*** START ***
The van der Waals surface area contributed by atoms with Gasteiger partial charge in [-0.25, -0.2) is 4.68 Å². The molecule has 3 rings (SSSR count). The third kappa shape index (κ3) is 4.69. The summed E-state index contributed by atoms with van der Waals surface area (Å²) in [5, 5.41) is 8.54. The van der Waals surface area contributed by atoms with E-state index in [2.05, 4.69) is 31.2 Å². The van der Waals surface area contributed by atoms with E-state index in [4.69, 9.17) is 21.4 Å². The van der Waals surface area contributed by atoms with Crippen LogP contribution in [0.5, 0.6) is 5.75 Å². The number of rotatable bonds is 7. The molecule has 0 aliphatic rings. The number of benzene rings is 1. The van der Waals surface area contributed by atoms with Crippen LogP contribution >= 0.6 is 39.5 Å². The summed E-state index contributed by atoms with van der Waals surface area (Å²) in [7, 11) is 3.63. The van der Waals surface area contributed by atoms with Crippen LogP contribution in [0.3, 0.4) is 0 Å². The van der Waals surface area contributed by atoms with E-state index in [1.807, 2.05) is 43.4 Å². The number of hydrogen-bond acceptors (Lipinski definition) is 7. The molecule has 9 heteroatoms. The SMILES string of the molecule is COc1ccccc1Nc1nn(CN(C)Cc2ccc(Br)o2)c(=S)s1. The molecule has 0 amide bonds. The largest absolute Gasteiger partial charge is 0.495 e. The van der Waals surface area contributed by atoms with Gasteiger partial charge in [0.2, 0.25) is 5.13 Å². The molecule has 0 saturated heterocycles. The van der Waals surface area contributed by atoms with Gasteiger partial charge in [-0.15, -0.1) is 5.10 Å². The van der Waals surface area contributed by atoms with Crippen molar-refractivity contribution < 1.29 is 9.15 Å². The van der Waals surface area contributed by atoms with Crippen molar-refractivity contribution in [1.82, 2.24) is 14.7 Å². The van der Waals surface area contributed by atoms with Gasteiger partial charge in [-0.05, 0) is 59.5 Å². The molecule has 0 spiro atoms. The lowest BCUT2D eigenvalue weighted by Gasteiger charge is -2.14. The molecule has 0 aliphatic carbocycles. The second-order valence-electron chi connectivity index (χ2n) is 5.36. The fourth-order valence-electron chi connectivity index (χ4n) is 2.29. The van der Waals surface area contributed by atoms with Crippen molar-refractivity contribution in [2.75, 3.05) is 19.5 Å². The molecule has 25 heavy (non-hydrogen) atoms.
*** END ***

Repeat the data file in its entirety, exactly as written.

The van der Waals surface area contributed by atoms with Gasteiger partial charge in [-0.25, -0.2) is 4.68 Å². The molecule has 3 rings (SSSR count). The third kappa shape index (κ3) is 4.69. The summed E-state index contributed by atoms with van der Waals surface area (Å²) in [5, 5.41) is 8.54. The van der Waals surface area contributed by atoms with E-state index in [2.05, 4.69) is 31.2 Å². The van der Waals surface area contributed by atoms with E-state index in [4.69, 9.17) is 21.4 Å². The van der Waals surface area contributed by atoms with Crippen LogP contribution in [0.5, 0.6) is 5.75 Å². The number of rotatable bonds is 7. The molecule has 0 aliphatic rings. The number of benzene rings is 1. The van der Waals surface area contributed by atoms with Crippen LogP contribution >= 0.6 is 39.5 Å². The summed E-state index contributed by atoms with van der Waals surface area (Å²) in [7, 11) is 3.63. The van der Waals surface area contributed by atoms with Crippen LogP contribution in [0.3, 0.4) is 0 Å². The van der Waals surface area contributed by atoms with E-state index in [1.807, 2.05) is 43.4 Å². The number of hydrogen-bond acceptors (Lipinski definition) is 7. The molecule has 9 heteroatoms. The SMILES string of the molecule is COc1ccccc1Nc1nn(CN(C)Cc2ccc(Br)o2)c(=S)s1. The molecule has 0 amide bonds. The largest absolute Gasteiger partial charge is 0.495 e. The van der Waals surface area contributed by atoms with Gasteiger partial charge in [0.2, 0.25) is 5.13 Å². The molecule has 0 saturated heterocycles. The van der Waals surface area contributed by atoms with Gasteiger partial charge in [-0.15, -0.1) is 5.10 Å². The van der Waals surface area contributed by atoms with Crippen molar-refractivity contribution < 1.29 is 9.15 Å². The van der Waals surface area contributed by atoms with Crippen molar-refractivity contribution in [1.82, 2.24) is 14.7 Å². The van der Waals surface area contributed by atoms with Gasteiger partial charge in [-0.05, 0) is 59.5 Å². The molecule has 0 spiro atoms. The lowest BCUT2D eigenvalue weighted by Gasteiger charge is -2.14. The molecule has 0 aliphatic carbocycles. The second-order valence-electron chi connectivity index (χ2n) is 5.36. The fourth-order valence-electron chi connectivity index (χ4n) is 2.29. The van der Waals surface area contributed by atoms with Crippen molar-refractivity contribution in [2.75, 3.05) is 19.5 Å². The molecule has 25 heavy (non-hydrogen) atoms.